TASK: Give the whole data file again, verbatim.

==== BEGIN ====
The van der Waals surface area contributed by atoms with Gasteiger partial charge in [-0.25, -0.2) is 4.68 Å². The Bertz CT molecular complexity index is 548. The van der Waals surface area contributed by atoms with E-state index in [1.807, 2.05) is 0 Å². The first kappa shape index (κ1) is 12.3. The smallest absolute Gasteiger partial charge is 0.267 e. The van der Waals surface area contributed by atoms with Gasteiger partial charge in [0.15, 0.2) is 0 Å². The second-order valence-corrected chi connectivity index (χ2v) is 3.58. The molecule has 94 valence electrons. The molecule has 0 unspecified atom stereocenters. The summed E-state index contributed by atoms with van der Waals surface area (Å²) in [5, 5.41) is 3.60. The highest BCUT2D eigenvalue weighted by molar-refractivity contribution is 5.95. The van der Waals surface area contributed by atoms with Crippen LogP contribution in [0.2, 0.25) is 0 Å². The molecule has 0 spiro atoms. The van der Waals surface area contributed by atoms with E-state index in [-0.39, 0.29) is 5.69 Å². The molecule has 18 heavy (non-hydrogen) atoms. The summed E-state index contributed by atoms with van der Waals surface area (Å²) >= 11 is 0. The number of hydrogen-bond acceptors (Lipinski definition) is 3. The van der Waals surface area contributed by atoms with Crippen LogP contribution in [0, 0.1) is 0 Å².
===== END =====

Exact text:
The van der Waals surface area contributed by atoms with Gasteiger partial charge in [-0.25, -0.2) is 4.68 Å². The Bertz CT molecular complexity index is 548. The van der Waals surface area contributed by atoms with E-state index in [1.807, 2.05) is 0 Å². The first kappa shape index (κ1) is 12.3. The smallest absolute Gasteiger partial charge is 0.267 e. The van der Waals surface area contributed by atoms with Gasteiger partial charge in [0.15, 0.2) is 0 Å². The second-order valence-corrected chi connectivity index (χ2v) is 3.58. The molecule has 94 valence electrons. The molecule has 0 unspecified atom stereocenters. The summed E-state index contributed by atoms with van der Waals surface area (Å²) in [5, 5.41) is 3.60. The highest BCUT2D eigenvalue weighted by molar-refractivity contribution is 5.95. The van der Waals surface area contributed by atoms with Crippen LogP contribution in [0.2, 0.25) is 0 Å². The molecule has 0 spiro atoms. The van der Waals surface area contributed by atoms with E-state index in [-0.39, 0.29) is 5.69 Å². The molecule has 18 heavy (non-hydrogen) atoms. The summed E-state index contributed by atoms with van der Waals surface area (Å²) >= 11 is 0. The number of hydrogen-bond acceptors (Lipinski definition) is 3. The van der Waals surface area contributed by atoms with Crippen LogP contribution in [0, 0.1) is 0 Å².